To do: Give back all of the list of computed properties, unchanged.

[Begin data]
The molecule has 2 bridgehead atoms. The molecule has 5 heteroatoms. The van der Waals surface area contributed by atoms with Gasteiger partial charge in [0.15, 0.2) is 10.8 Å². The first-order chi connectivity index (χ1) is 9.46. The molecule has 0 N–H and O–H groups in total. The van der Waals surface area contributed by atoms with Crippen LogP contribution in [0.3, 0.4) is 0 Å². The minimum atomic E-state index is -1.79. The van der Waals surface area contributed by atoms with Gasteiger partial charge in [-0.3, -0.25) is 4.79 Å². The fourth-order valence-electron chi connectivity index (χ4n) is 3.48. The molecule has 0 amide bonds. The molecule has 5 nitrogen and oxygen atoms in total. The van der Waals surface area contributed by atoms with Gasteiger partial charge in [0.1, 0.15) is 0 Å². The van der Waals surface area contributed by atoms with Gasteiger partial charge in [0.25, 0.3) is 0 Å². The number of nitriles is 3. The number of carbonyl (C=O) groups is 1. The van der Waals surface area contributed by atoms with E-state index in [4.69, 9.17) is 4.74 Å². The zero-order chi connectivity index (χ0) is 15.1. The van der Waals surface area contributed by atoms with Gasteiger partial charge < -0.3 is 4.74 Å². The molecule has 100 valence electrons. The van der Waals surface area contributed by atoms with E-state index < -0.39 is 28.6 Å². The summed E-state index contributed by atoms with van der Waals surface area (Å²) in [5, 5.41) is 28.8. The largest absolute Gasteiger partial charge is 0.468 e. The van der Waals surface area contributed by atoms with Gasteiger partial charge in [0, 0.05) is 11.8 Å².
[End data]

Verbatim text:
The molecule has 2 bridgehead atoms. The molecule has 5 heteroatoms. The van der Waals surface area contributed by atoms with Gasteiger partial charge in [0.15, 0.2) is 10.8 Å². The first-order chi connectivity index (χ1) is 9.46. The molecule has 0 N–H and O–H groups in total. The van der Waals surface area contributed by atoms with Crippen LogP contribution in [0.3, 0.4) is 0 Å². The minimum atomic E-state index is -1.79. The van der Waals surface area contributed by atoms with Gasteiger partial charge in [-0.3, -0.25) is 4.79 Å². The fourth-order valence-electron chi connectivity index (χ4n) is 3.48. The molecule has 0 amide bonds. The molecule has 5 nitrogen and oxygen atoms in total. The van der Waals surface area contributed by atoms with Gasteiger partial charge in [0.1, 0.15) is 0 Å². The van der Waals surface area contributed by atoms with Gasteiger partial charge in [0.25, 0.3) is 0 Å². The number of nitriles is 3. The number of carbonyl (C=O) groups is 1. The van der Waals surface area contributed by atoms with E-state index in [4.69, 9.17) is 4.74 Å². The zero-order chi connectivity index (χ0) is 15.1. The van der Waals surface area contributed by atoms with Gasteiger partial charge < -0.3 is 4.74 Å². The molecule has 100 valence electrons. The van der Waals surface area contributed by atoms with E-state index < -0.39 is 28.6 Å². The summed E-state index contributed by atoms with van der Waals surface area (Å²) in [5, 5.41) is 28.8. The largest absolute Gasteiger partial charge is 0.468 e. The van der Waals surface area contributed by atoms with Gasteiger partial charge in [0, 0.05) is 11.8 Å².